Best Basic Steak Sauce Recipe

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Some say clothing makes the man. I say it's his steak sauce.

There are two types of steak sauce: those that contrast with the meat's flavor, and those that accentuate the meat's flavor, somehow making it meatier, if you will. I prefer the latter. To this end, I've developed what I think is the best basic steak sauce recipe.

I took my inspiration from a wine reduction sauce recipe that I found in a 1997 Food & Wine magazine article. It involved boiling seven chopped shallots and a bottle's worth of Cabernet until there's only about two tablespoons of liquid left; adding demi-glace; and boiling the mixture down to a cup. And voilà, steak sauce. Then, a friend lent me his grandmother's copy of Julia Childs' Mastering the Art of French Cooking. She had a recipe for fancy brown sauce that seemed like it might work to replace the demi-glace. Not only did it work, it became my go-to steak sauce.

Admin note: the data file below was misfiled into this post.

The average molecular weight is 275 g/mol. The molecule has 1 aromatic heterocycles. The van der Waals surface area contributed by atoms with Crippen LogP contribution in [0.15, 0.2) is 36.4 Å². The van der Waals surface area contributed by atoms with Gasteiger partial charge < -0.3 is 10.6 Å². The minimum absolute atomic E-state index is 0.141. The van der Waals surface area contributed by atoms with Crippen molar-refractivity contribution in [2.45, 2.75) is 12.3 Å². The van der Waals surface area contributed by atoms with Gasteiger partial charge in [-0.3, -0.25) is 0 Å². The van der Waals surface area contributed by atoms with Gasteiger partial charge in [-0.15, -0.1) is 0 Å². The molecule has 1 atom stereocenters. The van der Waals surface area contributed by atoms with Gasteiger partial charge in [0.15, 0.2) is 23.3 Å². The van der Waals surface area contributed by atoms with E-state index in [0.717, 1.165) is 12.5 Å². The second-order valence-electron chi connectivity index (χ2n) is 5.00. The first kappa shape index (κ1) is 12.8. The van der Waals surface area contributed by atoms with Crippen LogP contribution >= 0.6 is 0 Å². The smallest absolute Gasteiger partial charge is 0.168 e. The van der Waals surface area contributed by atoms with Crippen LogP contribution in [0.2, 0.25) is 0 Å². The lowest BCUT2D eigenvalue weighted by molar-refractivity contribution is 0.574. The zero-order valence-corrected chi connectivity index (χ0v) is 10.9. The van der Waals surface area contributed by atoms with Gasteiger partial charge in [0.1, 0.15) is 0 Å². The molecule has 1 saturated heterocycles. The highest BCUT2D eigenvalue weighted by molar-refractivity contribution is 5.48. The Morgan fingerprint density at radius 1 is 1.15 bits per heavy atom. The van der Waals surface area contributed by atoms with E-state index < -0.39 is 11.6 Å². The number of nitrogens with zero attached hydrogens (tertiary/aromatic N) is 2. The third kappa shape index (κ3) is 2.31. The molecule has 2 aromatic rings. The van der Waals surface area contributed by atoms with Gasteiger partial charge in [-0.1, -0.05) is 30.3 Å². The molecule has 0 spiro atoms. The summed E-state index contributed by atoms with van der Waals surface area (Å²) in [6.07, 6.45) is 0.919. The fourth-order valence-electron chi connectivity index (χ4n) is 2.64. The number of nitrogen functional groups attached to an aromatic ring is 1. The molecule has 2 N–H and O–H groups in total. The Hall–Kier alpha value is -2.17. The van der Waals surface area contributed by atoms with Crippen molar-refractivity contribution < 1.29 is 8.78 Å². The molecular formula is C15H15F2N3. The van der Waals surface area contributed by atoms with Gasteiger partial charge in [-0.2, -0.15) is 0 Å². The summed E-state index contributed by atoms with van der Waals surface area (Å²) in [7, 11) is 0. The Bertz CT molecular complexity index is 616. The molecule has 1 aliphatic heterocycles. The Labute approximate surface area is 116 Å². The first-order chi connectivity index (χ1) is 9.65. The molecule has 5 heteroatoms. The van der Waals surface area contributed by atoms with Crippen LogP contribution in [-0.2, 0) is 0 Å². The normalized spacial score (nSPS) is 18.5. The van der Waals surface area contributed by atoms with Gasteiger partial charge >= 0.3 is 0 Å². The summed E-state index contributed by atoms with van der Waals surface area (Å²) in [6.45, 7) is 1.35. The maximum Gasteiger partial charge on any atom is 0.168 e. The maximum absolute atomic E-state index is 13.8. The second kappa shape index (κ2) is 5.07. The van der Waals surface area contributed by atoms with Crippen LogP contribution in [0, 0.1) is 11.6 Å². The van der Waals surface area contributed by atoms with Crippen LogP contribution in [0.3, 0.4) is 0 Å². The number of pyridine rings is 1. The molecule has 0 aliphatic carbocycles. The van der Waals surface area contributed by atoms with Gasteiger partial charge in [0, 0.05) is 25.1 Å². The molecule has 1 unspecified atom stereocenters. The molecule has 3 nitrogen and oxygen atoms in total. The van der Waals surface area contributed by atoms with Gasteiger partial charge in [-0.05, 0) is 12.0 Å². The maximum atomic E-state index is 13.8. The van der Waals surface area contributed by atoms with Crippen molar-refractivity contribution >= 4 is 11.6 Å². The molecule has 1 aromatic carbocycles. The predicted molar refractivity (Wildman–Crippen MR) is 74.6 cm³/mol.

The technique makes this more time-intensive, but it's the pot that's doing most of the work. The sauce keeps in the fridge for a week, and it's perfect for sprucing up leftovers or adding depth to a burger. I also toss in a sprig of rosemary, and use the cheapest Cabernet I can find.

What's your steak sauce preference: Bottle or home-made? Tell us in the comments.

Best Basic Steak Sauce Recipe
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  • 1 slice ham
  • 1/3 cup carrots
  • 1/3 cup onions
  • 6 tablespoons clarified butter
  • 4 tablespoons flour
  • 6 cups beef stock
  • 7 shallots
  • 1 bottle red wine
  1. Chop one slice of ham and 1/3 cup each carrots, onions, and celery.
  2. Cook the ham, carrots, onions, and celery in six tablespoons clarified butter for about 10 minutes. (Tip: to quickly clarify butter, heat six tablespoons in the microwave for 90 seconds and skim the white foam that forms on the surface).
  3. Stir in four tablespoons flour
  4. Cook, stirring constantly, for 10 minutes
  5. Pour in six cups boiling beef stock, blending with a whisk—this doesn’t need to be fancy stock, but it does need to be boiling. I usually just microwave this while cooking the vegetables.
  6. Optional: add a bay leaf and a sprig of rosemary and/or thyme.
  7. Simmer, partially covered, for two hours.
  8. Chop seven shallots
  9. Add one bottle of red wine, preferably Cabernet Sauvignon
  10. Boil down to about two tablespoons of wine
  11. Pour into pot one and stir well
  12. Cook down for another 10 minutes
  13. Strain. (I just pour it all through a colander.)
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